Environmental Factors and Seasonality Affect the Concentration of Rotundone in Vitis vinifera L. cv. Shiraz Wine.

Zhang P, Howell K, Krstic M, Herderich M, Barlow EW, Fuentes S - PLoS ONE (2015)

Half-hourly temperature data (clear circles) estimated from AWAP daily maximum/minimum temperature data (black-filled circles) using the simulated temperature model (STM) for selected days from the 1995–96 growing season.
© Copyright Policy
Related In: Results  -  Collection

License
Show All Figures
getmorefigures.php?uid=PMC4503395&req=5

pone.0133137.g001: Half-hourly temperature data (clear circles) estimated from AWAP daily maximum/minimum temperature data (black-filled circles) using the simulated temperature model (STM) for selected days from the 1995–96 growing season.
Mentions: Temperatures from veraison to harvest were estimated at half-hourly intervals using the STM proposed for all growing seasons studied. The AWAP temperature data and predicted half-hourly temperatures from STM were plotted against time (Fig 1). Vineyard thermal time was calculated as degree hours using the data obtained from STM following the established protocol [27], which represents the heat-hours accumulated in the vineyard (S3 Table). Percentage of degree hours above 35°C (DH35), above 30°C (DH30) and above 25°C (DH25) from the total degree hours were calculated using a customised code written in MatLab ver. 2014a (The MathWorks, Inc. Matick. MA. USA) (S3 Table). Cumulative growing degree days from veraison to harvest (DDvh) were calculated by dividing degree hours higher than 10°C by 24 (S3 Table) [22].

Bottom Line: For this purpose, wines produced from 15 vintages from the same Shiraz vineyard (The Old Block, Mount Langi Ghiran, Victoria, Australia) were analysed for rotundone concentration and compared to comprehensive weather data and minimal temperature information.Results showed that the highest concentrations of rotundone were consistently found in wines from cool and wet seasons.This characterisation is an important step forward to potentially predict the final quality of the resultant wines based on the evolution of specific compounds in berries according to critical environmental and micrometeorological variables.

View Article: PubMed Central - PubMed

Affiliation: Department of Agriculture & Food Systems, The University of Melbourne, Parkville, Vic, Australia.

ABSTRACT
Rotundone is a sesquiterpene that gives grapes and wine a desirable 'peppery' aroma. Previous research has reported that growing grapevines in a cool climate is an important factor that drives rotundone accumulation in grape berries and wine. This study used historical data sets to investigate which weather parameters are mostly influencing rotundone concentration in grape berries and wine. For this purpose, wines produced from 15 vintages from the same Shiraz vineyard (The Old Block, Mount Langi Ghiran, Victoria, Australia) were analysed for rotundone concentration and compared to comprehensive weather data and minimal temperature information. Degree hours were obtained by interpolating available temperature information from the vineyard site using a simple piecewise cubic hermite interpolating polynomial method (PCHIP). Results showed that the highest concentrations of rotundone were consistently found in wines from cool and wet seasons. The Principal Component Analysis (PCA) showed that the concentration of rotundone in wine was negatively correlated with daily solar exposure and grape bunch zone temperature, and positively correlated with vineyard water balance. Finally, models were constructed based on the Gompertz function to describe the dynamics of rotundone concentration in berries through the ripening process according to phenological and thermal times. This characterisation is an important step forward to potentially predict the final quality of the resultant wines based on the evolution of specific compounds in berries according to critical environmental and micrometeorological variables. The modelling techniques described in this paper were able to describe the behaviour of rotundone concentration based on seasonal weather conditions and grapevine phenological stages, and could be potentially used to predict the final rotundone concentration early in future growing seasons. This could enable the adoption of precision irrigation and canopy management strategies to effectively mitigate adverse impacts related to climate change and microclimatic variability, such as heat waves, within a vineyard on wine quality.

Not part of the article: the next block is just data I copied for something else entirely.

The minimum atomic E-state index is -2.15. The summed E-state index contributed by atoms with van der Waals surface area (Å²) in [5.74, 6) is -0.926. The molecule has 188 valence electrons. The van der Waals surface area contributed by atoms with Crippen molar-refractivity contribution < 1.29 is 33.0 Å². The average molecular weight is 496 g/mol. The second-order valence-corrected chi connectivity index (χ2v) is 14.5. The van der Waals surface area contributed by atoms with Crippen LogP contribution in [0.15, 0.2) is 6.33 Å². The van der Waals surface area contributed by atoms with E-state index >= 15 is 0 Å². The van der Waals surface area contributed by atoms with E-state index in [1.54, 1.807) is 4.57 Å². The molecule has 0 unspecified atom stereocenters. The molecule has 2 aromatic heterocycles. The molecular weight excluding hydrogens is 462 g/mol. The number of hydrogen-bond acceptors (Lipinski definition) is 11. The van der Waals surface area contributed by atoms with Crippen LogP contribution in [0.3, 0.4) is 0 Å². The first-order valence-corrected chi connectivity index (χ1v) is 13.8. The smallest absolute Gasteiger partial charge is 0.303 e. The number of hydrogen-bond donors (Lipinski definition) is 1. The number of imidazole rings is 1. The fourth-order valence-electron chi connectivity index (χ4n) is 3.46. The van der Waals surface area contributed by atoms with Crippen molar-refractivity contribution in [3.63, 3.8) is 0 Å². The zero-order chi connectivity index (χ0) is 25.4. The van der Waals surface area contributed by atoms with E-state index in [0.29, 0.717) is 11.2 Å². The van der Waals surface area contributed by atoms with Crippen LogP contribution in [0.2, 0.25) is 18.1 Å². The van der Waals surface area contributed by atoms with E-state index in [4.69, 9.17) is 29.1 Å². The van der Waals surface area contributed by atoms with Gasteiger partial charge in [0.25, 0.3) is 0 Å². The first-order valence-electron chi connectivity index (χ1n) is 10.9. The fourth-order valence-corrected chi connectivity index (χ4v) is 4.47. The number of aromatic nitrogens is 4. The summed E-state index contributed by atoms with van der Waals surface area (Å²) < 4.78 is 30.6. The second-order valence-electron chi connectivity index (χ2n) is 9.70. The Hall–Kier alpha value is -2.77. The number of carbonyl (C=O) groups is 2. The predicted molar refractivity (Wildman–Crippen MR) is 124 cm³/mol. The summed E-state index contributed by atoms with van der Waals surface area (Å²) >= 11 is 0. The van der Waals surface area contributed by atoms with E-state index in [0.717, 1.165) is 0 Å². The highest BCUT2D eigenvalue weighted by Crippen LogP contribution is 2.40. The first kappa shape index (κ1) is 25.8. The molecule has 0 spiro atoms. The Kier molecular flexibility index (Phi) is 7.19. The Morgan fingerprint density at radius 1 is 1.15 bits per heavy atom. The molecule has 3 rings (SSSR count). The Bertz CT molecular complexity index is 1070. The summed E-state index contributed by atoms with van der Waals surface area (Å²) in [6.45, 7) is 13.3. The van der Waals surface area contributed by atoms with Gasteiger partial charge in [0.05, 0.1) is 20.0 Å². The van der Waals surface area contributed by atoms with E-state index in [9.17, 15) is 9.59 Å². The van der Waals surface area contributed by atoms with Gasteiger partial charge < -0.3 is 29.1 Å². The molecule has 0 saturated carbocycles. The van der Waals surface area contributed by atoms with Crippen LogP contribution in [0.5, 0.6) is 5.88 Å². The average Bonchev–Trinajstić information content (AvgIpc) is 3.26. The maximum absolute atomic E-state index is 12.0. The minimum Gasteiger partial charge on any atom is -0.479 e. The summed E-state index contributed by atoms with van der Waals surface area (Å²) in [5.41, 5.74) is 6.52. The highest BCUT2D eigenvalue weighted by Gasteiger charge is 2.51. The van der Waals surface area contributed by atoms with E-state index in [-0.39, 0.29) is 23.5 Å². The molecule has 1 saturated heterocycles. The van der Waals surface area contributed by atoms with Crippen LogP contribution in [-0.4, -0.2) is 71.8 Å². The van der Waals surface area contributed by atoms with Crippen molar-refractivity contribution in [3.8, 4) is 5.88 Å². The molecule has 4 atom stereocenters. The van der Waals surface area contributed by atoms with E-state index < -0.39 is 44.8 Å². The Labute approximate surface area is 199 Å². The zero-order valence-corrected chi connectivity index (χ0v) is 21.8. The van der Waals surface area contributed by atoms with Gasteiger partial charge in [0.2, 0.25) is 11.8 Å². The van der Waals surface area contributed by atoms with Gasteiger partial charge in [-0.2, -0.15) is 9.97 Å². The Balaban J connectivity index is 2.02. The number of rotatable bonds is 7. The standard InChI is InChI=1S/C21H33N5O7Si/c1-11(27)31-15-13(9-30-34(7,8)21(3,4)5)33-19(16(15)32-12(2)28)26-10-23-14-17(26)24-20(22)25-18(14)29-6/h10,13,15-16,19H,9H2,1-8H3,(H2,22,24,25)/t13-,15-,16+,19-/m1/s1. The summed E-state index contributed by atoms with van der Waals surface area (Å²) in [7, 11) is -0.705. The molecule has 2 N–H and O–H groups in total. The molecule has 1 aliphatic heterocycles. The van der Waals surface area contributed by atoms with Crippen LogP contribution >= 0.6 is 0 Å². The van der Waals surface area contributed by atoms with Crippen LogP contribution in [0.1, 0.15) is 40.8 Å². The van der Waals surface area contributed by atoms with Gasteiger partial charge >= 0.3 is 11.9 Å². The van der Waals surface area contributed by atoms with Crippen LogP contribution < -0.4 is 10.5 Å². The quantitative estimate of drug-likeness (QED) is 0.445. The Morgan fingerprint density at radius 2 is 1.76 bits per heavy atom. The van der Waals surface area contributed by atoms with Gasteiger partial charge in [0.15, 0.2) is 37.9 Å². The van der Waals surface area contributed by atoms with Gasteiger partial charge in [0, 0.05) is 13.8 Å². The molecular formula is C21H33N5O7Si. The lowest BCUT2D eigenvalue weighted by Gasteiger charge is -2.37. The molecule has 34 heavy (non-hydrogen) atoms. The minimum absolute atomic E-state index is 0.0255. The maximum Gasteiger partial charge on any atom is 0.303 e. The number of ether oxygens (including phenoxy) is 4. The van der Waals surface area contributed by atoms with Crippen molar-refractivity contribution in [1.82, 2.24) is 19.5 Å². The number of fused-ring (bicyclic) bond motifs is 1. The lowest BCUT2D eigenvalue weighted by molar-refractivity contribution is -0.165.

No MeSH data available.


Related in: MedlinePlus